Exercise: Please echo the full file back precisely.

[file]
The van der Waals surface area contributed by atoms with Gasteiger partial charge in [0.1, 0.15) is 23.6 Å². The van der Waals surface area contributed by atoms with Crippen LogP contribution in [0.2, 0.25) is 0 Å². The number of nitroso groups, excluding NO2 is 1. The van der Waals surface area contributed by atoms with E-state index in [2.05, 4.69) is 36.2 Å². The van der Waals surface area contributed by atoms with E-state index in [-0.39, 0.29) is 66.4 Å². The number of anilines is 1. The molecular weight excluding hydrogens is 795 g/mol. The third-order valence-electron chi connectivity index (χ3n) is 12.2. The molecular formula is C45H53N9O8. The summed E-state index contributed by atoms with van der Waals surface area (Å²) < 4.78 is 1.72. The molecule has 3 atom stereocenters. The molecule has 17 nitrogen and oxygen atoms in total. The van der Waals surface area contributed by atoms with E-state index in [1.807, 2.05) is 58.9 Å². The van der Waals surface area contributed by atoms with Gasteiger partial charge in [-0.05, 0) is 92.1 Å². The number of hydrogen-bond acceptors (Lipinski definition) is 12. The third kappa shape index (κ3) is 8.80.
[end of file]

The van der Waals surface area contributed by atoms with Gasteiger partial charge in [0.1, 0.15) is 23.6 Å². The van der Waals surface area contributed by atoms with Crippen LogP contribution in [0.2, 0.25) is 0 Å². The number of nitroso groups, excluding NO2 is 1. The van der Waals surface area contributed by atoms with E-state index in [2.05, 4.69) is 36.2 Å². The van der Waals surface area contributed by atoms with E-state index in [-0.39, 0.29) is 66.4 Å². The number of anilines is 1. The molecular weight excluding hydrogens is 795 g/mol. The third-order valence-electron chi connectivity index (χ3n) is 12.2. The molecular formula is C45H53N9O8. The summed E-state index contributed by atoms with van der Waals surface area (Å²) < 4.78 is 1.72. The molecule has 3 atom stereocenters. The molecule has 17 nitrogen and oxygen atoms in total. The van der Waals surface area contributed by atoms with E-state index in [1.807, 2.05) is 58.9 Å². The van der Waals surface area contributed by atoms with Gasteiger partial charge in [-0.05, 0) is 92.1 Å². The number of hydrogen-bond acceptors (Lipinski definition) is 12. The third kappa shape index (κ3) is 8.80.